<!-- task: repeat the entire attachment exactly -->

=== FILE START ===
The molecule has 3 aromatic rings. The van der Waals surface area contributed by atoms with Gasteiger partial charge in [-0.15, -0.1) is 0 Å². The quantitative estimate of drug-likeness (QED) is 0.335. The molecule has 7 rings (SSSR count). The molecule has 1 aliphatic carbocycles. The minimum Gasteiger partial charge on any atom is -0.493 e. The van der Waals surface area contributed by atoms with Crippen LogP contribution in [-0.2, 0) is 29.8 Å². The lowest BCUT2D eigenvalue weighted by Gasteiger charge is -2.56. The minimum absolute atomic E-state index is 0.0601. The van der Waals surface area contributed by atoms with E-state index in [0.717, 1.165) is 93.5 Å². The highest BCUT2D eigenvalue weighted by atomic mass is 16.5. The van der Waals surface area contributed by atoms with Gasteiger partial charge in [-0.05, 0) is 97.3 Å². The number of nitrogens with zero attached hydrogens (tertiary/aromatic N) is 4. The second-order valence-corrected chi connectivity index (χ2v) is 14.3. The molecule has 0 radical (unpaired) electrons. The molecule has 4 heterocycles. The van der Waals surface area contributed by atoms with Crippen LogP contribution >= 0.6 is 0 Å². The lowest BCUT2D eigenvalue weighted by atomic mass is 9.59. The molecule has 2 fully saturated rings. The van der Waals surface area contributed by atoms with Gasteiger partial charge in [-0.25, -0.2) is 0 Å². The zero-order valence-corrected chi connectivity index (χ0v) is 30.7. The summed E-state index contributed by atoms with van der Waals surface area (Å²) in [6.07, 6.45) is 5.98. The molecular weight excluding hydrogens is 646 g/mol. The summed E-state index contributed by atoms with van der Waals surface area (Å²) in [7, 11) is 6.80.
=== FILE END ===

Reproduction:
The molecule has 3 aromatic rings. The van der Waals surface area contributed by atoms with Gasteiger partial charge in [-0.15, -0.1) is 0 Å². The quantitative estimate of drug-likeness (QED) is 0.335. The molecule has 7 rings (SSSR count). The molecule has 1 aliphatic carbocycles. The minimum Gasteiger partial charge on any atom is -0.493 e. The van der Waals surface area contributed by atoms with Crippen LogP contribution in [-0.2, 0) is 29.8 Å². The lowest BCUT2D eigenvalue weighted by Gasteiger charge is -2.56. The minimum absolute atomic E-state index is 0.0601. The van der Waals surface area contributed by atoms with E-state index in [0.717, 1.165) is 93.5 Å². The highest BCUT2D eigenvalue weighted by atomic mass is 16.5. The van der Waals surface area contributed by atoms with Gasteiger partial charge in [-0.05, 0) is 97.3 Å². The number of nitrogens with zero attached hydrogens (tertiary/aromatic N) is 4. The second-order valence-corrected chi connectivity index (χ2v) is 14.3. The molecule has 0 radical (unpaired) electrons. The molecule has 4 heterocycles. The van der Waals surface area contributed by atoms with Crippen LogP contribution >= 0.6 is 0 Å². The lowest BCUT2D eigenvalue weighted by atomic mass is 9.59. The molecule has 2 fully saturated rings. The van der Waals surface area contributed by atoms with Gasteiger partial charge in [-0.25, -0.2) is 0 Å². The zero-order valence-corrected chi connectivity index (χ0v) is 30.7. The summed E-state index contributed by atoms with van der Waals surface area (Å²) in [6.07, 6.45) is 5.98. The molecular weight excluding hydrogens is 646 g/mol. The summed E-state index contributed by atoms with van der Waals surface area (Å²) in [7, 11) is 6.80.